For tribes that traditionally were accustomed to hunting and fishing as they pleased, adapting to a reservation game code has proven an equally difficult task. "When I began working here in the 1970s, there was no baseline data about the numbers of animals on reservation lands, or the state of their habitat," says Richard Baldes, project leader for the U.S. Fish and Wildlife Service's (FWS) office in nearby Lander, Wyoming.

At the time, Baldes was an anomaly: the only Indian overseeing a U.S. government agency's work at Wind River. The Shoshone biologist soon discovered that with unregulated hunting by the tribes, reservation wildlife populations appeared to be in serious decline.

"I was the first biologist to ever talk with the tribes about sustaining animal populations," says Baldes. "There was some fierce opposition from many tribal members, who were reluctant to give up any traditional rights."

It took Baldes and other biologists nearly a decade to convince the tribes to establish hunting and fishing seasons and limits on the number of animals taken. Finally, in 1984, Wind River adopted one of the nation's most comprehensive reservation game codes.

"It was a big change for our people," says Arapaho Burton Hutchinson. "It was," adds NWF's Tom Dougherty, "the turning point for conservation and wildlife management at Wind River Reservation."

At first, many of the Indians had trouble adapting. "We initially had problems enforcing the code," says Gary LaJeunesse, the tribes' game department head who oversees a staff of eight wardens. "But last year, we had only 11 violations." The result is that wildlife numbers are again flourishing. In less than a decade, for instance, the reservation's elk population already has tripled, to nearly 5,000 animals.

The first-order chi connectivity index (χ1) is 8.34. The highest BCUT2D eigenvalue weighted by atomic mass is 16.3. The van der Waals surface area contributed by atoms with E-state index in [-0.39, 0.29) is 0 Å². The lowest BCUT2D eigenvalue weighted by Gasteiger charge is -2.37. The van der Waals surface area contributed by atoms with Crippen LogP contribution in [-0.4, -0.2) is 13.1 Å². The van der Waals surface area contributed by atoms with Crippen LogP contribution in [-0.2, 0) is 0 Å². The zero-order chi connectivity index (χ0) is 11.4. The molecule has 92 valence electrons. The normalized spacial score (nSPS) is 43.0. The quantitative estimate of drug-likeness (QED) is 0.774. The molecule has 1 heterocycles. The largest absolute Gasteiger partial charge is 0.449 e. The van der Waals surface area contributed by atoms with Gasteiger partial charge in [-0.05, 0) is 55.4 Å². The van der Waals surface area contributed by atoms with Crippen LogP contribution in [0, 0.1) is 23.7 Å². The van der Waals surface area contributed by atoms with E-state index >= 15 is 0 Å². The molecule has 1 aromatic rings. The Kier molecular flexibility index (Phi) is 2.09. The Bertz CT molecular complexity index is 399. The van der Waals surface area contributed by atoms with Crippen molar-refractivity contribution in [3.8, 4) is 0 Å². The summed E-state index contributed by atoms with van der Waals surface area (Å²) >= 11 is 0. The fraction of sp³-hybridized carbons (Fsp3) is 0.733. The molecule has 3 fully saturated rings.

In recent years, the biggest controversy at Wind River has revolved around water rights--who controls them and how they can be used. It is a controversy that is raging on Indian lands throughout the West. "There are seven reservations in my jurisdiction," says Richard Whitesell, a Bureau of Indian Affairs regional administrator in Montana. "All of them are embroiled in water disputes." Only Wind River's case has gone all the way to the U.S. Supreme Court.

The dispute began in 1977, when the State of Wyoming initiated a process to quantify and, in effect, challenge the tribes' reserved water rights. A long court battle ensued and eventually wound up in the Wyoming Supreme Court. There, justices upheld a lower court's decision, which found that the original 1868 treaty not only gave the Indians senior water rights over all other users, but that those rights entitled them to a half-million acre feet of Big Wind River water a year--a third of the water that originates on the reservation and nearly 40 percent more than the Shoshones and Arapahos previously used. In 1989, the U.S. Supreme Court upheld that decision.

Armed with their water rights, the tribes turned to the FWS and asked what they could do to restore fish to the Big Wind River. For years, a section of the river had been reduced to a trickle during certain months as water was diverted from it to non-Indian farms. Baldes and his staff were prepared to answer. They had been working for 16 years on ways to restore reservation in-stream flows (water levels high enough to sustain fish).